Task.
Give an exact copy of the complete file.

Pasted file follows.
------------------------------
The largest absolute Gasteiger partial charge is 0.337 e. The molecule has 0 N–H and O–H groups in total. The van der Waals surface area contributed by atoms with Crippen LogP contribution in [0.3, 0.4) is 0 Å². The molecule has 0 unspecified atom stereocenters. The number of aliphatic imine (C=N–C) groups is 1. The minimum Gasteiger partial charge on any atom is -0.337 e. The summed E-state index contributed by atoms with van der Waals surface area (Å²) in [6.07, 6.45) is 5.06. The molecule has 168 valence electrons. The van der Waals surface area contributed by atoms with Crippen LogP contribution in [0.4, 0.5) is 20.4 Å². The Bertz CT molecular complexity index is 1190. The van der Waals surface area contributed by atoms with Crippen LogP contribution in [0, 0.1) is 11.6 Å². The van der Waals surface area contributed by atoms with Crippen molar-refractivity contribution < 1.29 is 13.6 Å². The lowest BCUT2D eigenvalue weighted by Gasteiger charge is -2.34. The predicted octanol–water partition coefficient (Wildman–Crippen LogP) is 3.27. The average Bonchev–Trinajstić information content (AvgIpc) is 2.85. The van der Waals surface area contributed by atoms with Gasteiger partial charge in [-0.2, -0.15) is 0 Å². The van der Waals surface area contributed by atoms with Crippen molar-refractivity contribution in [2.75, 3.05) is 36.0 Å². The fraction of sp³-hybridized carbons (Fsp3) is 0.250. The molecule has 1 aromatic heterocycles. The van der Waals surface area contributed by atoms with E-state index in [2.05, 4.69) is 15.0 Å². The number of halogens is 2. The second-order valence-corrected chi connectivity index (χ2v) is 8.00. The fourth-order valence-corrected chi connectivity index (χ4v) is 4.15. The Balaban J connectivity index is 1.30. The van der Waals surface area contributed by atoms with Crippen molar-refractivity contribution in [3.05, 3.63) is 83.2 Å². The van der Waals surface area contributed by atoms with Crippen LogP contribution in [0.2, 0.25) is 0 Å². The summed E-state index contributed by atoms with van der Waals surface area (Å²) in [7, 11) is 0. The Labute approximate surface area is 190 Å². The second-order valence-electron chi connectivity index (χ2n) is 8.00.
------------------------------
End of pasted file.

The largest absolute Gasteiger partial charge is 0.337 e. The molecule has 0 N–H and O–H groups in total. The van der Waals surface area contributed by atoms with Crippen LogP contribution in [0.3, 0.4) is 0 Å². The molecule has 0 unspecified atom stereocenters. The number of aliphatic imine (C=N–C) groups is 1. The minimum Gasteiger partial charge on any atom is -0.337 e. The summed E-state index contributed by atoms with van der Waals surface area (Å²) in [6.07, 6.45) is 5.06. The molecule has 168 valence electrons. The van der Waals surface area contributed by atoms with Crippen LogP contribution in [0.4, 0.5) is 20.4 Å². The Bertz CT molecular complexity index is 1190. The van der Waals surface area contributed by atoms with Crippen LogP contribution in [0, 0.1) is 11.6 Å². The van der Waals surface area contributed by atoms with Crippen molar-refractivity contribution < 1.29 is 13.6 Å². The lowest BCUT2D eigenvalue weighted by Gasteiger charge is -2.34. The predicted octanol–water partition coefficient (Wildman–Crippen LogP) is 3.27. The average Bonchev–Trinajstić information content (AvgIpc) is 2.85. The van der Waals surface area contributed by atoms with Gasteiger partial charge in [-0.2, -0.15) is 0 Å². The van der Waals surface area contributed by atoms with Crippen molar-refractivity contribution in [2.75, 3.05) is 36.0 Å². The fraction of sp³-hybridized carbons (Fsp3) is 0.250. The molecule has 1 aromatic heterocycles. The van der Waals surface area contributed by atoms with E-state index in [2.05, 4.69) is 15.0 Å². The number of halogens is 2. The second-order valence-corrected chi connectivity index (χ2v) is 8.00. The fourth-order valence-corrected chi connectivity index (χ4v) is 4.15. The Balaban J connectivity index is 1.30. The van der Waals surface area contributed by atoms with Crippen molar-refractivity contribution in [3.05, 3.63) is 83.2 Å². The van der Waals surface area contributed by atoms with Crippen LogP contribution in [0.2, 0.25) is 0 Å². The summed E-state index contributed by atoms with van der Waals surface area (Å²) in [7, 11) is 0. The Labute approximate surface area is 190 Å². The second-order valence-electron chi connectivity index (χ2n) is 8.00.